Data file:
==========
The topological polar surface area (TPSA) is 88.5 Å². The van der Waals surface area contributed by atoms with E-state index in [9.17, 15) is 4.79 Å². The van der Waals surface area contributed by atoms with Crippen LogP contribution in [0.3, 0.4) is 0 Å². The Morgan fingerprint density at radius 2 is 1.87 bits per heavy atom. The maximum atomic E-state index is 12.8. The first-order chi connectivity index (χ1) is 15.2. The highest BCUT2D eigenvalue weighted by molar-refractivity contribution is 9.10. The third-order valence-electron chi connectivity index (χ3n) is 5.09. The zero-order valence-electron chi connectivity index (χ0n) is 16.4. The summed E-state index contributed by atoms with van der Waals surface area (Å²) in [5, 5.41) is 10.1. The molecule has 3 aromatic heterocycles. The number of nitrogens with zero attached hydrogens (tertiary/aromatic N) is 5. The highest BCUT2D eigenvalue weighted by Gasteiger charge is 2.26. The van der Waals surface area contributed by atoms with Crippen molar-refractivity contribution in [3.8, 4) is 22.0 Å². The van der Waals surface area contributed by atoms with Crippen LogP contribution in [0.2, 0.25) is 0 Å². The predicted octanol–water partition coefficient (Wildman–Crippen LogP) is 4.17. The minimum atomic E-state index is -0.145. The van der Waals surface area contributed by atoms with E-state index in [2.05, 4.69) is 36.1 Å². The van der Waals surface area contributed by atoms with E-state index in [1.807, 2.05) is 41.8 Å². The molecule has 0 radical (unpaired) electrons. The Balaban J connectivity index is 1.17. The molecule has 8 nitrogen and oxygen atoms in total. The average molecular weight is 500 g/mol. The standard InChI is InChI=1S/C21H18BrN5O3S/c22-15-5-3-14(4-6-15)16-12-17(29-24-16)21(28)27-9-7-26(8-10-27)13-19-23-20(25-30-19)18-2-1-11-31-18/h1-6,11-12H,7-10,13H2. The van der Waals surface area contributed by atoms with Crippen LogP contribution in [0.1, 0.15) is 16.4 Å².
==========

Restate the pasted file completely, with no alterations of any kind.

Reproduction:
The topological polar surface area (TPSA) is 88.5 Å². The van der Waals surface area contributed by atoms with E-state index in [9.17, 15) is 4.79 Å². The van der Waals surface area contributed by atoms with Crippen LogP contribution in [0.3, 0.4) is 0 Å². The Morgan fingerprint density at radius 2 is 1.87 bits per heavy atom. The maximum atomic E-state index is 12.8. The first-order chi connectivity index (χ1) is 15.2. The highest BCUT2D eigenvalue weighted by molar-refractivity contribution is 9.10. The third-order valence-electron chi connectivity index (χ3n) is 5.09. The zero-order valence-electron chi connectivity index (χ0n) is 16.4. The summed E-state index contributed by atoms with van der Waals surface area (Å²) in [5, 5.41) is 10.1. The molecule has 3 aromatic heterocycles. The number of nitrogens with zero attached hydrogens (tertiary/aromatic N) is 5. The highest BCUT2D eigenvalue weighted by Gasteiger charge is 2.26. The van der Waals surface area contributed by atoms with Crippen molar-refractivity contribution in [3.8, 4) is 22.0 Å². The van der Waals surface area contributed by atoms with Crippen LogP contribution in [0.2, 0.25) is 0 Å². The predicted octanol–water partition coefficient (Wildman–Crippen LogP) is 4.17. The minimum atomic E-state index is -0.145. The van der Waals surface area contributed by atoms with E-state index in [2.05, 4.69) is 36.1 Å². The van der Waals surface area contributed by atoms with E-state index in [1.807, 2.05) is 41.8 Å². The molecule has 0 radical (unpaired) electrons. The Balaban J connectivity index is 1.17. The molecule has 8 nitrogen and oxygen atoms in total. The average molecular weight is 500 g/mol. The standard InChI is InChI=1S/C21H18BrN5O3S/c22-15-5-3-14(4-6-15)16-12-17(29-24-16)21(28)27-9-7-26(8-10-27)13-19-23-20(25-30-19)18-2-1-11-31-18/h1-6,11-12H,7-10,13H2. The van der Waals surface area contributed by atoms with Crippen LogP contribution in [0.1, 0.15) is 16.4 Å².